NEW DELHI: The national capital does not want the juvenile criminal in the December 16, 2012, gangrape to go scot-free, but the Delhi police think it is fine for him and safe for the city’s women if he walks the streets again.
A confidential report by Central intelligence agencies prepared two months ago had claimed that the murderer-rapist, who has been lodged in an observation home, had been radicalised after coming in contact with a juvenile involved in the 2011 Delhi High Court blasts. The police, however, said there was no evidence to arrest him, even though it didn’t bother to quiz him, or the juvenile who is said to have radicalised him. A top officer’s explanation was that nobody had complained, in spite of the Ministry of Home Affairs inviting observations on the criminal’s state of radicalisation.
A top police officer said, “There is no ample evidence. The Central intelligence agencies had prepared a report and shared it with us. However, it will not stand in a court of law.” The capital’s protectors in khaki have refused to book the violent criminal under sections of the National Security Act (NSA). The ministry sought an opinion from the police over booking the “radicalised” rapist — now 20 years and seven months old — under the National Security Act since he is deemed a threat to society.
The police, having “thoroughly interacted” with their legal department, have informed the ministry that they cannot book him under the Act. In the report, the police stated that there was no prima facie evidence of the juvenile being a threat to national security.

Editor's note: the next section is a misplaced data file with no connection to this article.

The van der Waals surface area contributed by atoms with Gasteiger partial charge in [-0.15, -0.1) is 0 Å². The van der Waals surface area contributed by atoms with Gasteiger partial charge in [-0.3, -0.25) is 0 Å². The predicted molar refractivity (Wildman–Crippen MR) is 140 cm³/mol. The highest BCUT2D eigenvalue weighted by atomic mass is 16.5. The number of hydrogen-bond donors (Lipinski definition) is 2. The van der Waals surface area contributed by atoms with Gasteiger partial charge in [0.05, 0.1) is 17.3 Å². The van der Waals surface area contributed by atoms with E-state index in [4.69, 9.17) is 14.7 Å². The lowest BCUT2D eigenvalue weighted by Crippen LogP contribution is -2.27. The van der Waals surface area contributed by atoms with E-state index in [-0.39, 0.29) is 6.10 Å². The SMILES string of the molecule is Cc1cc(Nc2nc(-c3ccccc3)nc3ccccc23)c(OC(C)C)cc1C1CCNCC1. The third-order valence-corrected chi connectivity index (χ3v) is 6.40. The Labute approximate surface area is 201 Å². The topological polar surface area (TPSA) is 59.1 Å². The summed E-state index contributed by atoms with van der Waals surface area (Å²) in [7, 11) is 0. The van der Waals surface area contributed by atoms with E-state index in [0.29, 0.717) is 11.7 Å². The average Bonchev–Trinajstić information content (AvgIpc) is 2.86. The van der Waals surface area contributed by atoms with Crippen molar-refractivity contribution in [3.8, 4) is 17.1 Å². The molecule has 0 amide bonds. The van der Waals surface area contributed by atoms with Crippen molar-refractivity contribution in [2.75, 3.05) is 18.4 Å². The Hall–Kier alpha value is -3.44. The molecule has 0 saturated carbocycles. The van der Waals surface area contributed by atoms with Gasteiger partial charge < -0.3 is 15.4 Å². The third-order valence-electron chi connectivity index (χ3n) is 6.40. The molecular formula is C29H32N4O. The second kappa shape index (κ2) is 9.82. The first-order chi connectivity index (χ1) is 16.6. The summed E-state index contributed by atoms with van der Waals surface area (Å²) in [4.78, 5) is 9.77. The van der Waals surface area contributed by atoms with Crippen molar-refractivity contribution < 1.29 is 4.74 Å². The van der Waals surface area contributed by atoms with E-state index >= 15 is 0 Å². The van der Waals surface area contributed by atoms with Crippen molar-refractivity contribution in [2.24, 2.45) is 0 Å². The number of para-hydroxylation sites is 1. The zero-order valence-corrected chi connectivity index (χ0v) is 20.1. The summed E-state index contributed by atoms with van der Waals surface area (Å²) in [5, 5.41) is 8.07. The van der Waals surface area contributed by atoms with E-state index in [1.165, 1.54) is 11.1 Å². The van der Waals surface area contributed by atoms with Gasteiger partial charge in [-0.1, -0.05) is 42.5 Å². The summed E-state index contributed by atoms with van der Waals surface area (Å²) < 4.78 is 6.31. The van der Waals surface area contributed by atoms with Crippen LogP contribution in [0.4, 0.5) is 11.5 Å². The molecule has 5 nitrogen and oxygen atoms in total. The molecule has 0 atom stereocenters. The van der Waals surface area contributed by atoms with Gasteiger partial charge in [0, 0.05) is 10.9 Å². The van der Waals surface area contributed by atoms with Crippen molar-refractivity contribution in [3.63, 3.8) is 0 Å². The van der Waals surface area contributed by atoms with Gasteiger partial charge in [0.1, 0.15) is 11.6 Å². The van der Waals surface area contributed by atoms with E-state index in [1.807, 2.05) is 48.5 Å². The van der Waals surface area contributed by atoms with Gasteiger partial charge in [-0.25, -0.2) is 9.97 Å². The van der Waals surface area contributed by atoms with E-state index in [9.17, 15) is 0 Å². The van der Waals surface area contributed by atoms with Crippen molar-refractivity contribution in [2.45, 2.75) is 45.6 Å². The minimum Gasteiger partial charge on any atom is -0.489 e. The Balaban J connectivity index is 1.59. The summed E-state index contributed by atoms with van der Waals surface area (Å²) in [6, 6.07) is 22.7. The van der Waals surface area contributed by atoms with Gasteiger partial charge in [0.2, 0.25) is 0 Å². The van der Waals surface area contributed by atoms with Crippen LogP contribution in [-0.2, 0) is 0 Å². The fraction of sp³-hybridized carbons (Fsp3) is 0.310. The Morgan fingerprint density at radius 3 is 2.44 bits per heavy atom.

The police have inexplicably stated that there is “less chance of public order being disturbed” if the juvenile accused in the Nirbhaya case is released. They also said there are no “immediate cases” registered in Delhi or other parts of the country against him. The criminal’s advocate, Rajesh Tiwari, has prepared a strong defence in case the government refuses to let him go scot-free. He remained tight-lipped on the issue.
“Imposing the NSA on the juvenile is not possible legally. The prosecution will have to show enough material and substance to prove that his activity has been anti-national. Even if the ministry imposes such a section, it is legally untenable,” said lawyer Rajesh Kumar Mishra, who specialises in juvenile cases.
“The only way the court can intervene is to send him to a reformation home keeping in mind the anger and anguish against the accused prevailing in society,” he said.
JCP Dependra Pathak refused to comment, saying, “The matter is before the honourable High Court. We will follow its direction.”
On BJP leader Subramanian Swamy’s plea last week that the rapist shouldn’t be released till it is demonstrably assured that he has reformed, the Delhi High Court sought the Centre’s response on the measures taken, if any, regarding his post-release rehabilitation.
It also issued notices to the ministries of law and home and the juvenile convict through the Juvenile Justice Board, and asked the government to get instructions from the committee. The matter is listed for hearing on Monday.